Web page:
I’m kind of wishy-washy when it comes to rating a book, but first and foremost, I always take my enjoyment of the novel into account. If I was entertained, even if it wasn’t the best piece of literature I’ve ever come across, I’ll still probably rate it high because the most important part of the reading experience for me is whether or not I enjoyed the time I spent reading the book. The inverse is also true: if I was bored, even if the book was really well-written, I’ll rate it lower. I do take into account the writing, the characters (which often have a lot to do with my enjoyment), and other aspects of the novel besides how fun or thrilling it was, but above all, I need to like a book when I’m done with it.

    Another thing I’ve noticed about myself lately is that my reviews are less critical of the writing and focus more on the pleasure I took from reading the book. I used to be so analytical in my reviews, discussing character arcs, setting, writing, plot, etc., but for some reason, my reviews have become more feeling-based these days. But they’re still just as long, most of the time. 😛

    • says

      I am absolutely wishy-washy in my rating of books. Characters are huge in if I’m going to enjoy a book or not. No matter how amazing the story-line if I hate the MC I have SO much trouble with the book. I always hope that the character will grow on me or have some growth that will increase my connection but if that doesn’t happen I’ll rate lower and hesitate on reading an additional book in the series.

      Maybe we go in phases with rating? I’m thinking I might. Sometimes it seems I base things on my feels more and other times it’s on how well executed the book is (of course the character connection never changes for me).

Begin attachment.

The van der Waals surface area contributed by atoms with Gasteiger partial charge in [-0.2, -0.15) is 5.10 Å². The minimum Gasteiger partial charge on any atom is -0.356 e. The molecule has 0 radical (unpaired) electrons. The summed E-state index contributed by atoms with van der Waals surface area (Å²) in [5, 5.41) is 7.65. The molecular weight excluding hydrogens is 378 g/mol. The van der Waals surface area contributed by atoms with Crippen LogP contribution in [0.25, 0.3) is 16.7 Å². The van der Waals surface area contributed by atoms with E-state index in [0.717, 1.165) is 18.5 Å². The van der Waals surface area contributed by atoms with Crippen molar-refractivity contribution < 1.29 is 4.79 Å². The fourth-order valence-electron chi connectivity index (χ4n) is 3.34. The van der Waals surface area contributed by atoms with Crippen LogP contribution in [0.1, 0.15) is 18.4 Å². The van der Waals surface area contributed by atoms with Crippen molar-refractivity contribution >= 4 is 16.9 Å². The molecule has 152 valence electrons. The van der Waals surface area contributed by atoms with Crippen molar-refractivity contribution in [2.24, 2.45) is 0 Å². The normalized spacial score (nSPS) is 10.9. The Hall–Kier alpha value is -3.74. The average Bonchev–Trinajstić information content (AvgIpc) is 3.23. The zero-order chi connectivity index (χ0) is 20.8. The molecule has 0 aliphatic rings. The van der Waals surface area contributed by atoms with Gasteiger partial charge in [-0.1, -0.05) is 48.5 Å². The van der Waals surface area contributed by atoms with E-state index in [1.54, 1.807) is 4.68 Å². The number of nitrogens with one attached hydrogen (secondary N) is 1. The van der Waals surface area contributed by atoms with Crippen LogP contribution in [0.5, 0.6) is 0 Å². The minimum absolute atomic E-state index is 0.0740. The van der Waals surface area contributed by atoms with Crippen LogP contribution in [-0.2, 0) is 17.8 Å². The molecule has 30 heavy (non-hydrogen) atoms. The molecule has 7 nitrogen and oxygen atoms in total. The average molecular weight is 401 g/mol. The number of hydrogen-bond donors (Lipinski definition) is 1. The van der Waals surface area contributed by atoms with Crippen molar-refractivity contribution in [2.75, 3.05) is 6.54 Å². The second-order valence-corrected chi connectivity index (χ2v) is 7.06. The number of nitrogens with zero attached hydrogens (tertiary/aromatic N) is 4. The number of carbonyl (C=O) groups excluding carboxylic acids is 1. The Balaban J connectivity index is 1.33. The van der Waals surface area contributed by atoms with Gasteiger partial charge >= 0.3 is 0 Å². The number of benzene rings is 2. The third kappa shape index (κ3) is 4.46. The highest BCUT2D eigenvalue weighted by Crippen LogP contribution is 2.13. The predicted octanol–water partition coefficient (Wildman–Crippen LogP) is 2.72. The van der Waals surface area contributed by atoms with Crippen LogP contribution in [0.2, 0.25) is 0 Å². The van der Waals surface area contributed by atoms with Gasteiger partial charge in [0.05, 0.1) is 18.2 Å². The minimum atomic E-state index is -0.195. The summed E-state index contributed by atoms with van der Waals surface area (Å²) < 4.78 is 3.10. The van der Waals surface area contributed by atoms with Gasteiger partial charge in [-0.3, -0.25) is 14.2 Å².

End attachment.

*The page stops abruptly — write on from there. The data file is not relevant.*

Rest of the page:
22. says

    <3 Love this post. I replied a little bit about it on twitter, and not going to say too much about it now either (A) But anyway. I rate books only on the way I felt about the book. If I hated the book, but loved the writing, I won't give it a high rating. I will be honest about my feelings for all of it. Well, most of the time. I think. Anyway. Loved reading your thoughts about it. <3

    • says

      Thank you Carina! I know we’ve talked about this on Twitter a few times actually. Your reviews always seem honest to me and that says a lot. It’s so hard to really put how you feel out there (esp knowing the author will see it–yikes). thank you for commenting and reading!

  23. says

    I think a bit of both for me, but they’re also tied together somewhat. If something about the writing etc that stands out or annoys me I won’t be able to enjoy the book or feel all the feels. So mostly I rate on how much I enjoyed it. If I was bored, irritated, connected with the characters, unable to put it down etc. Great post idea I know this is something that so many do differently!

    • says

      You know, something that I’ve noticed bothering me more often lately–weird slang that is specific to that book/world. I understand the why of it but most times it just really sticks out to me and pulls me out of the story. Of course, some authors excel at that but it seems if it’s badly done it’s BAD. Any book that I can’t put down deserves accolades for sure. I love reading your thoughts on this 🙂 Thank you for stopping by!

  24. says

    First of all, let me give a big “Yikes!” to Jess’s comment about an author asking her to raise her rating!

    I’ve been veering more towards rating based on my enjoyment of a book rather than any other “merits.” As long as you’re able to explain the rationale behind your rating, I think either type works.

    • says

      Agreed! I started out blogging only by my emotional feel of the book…but lately I have found that more difficult. I think the best part of blogging/rating and the whole thing is that anything goes and there are no set rules. I think this frees us all to do what we feel is right and express ourselves.

  25. says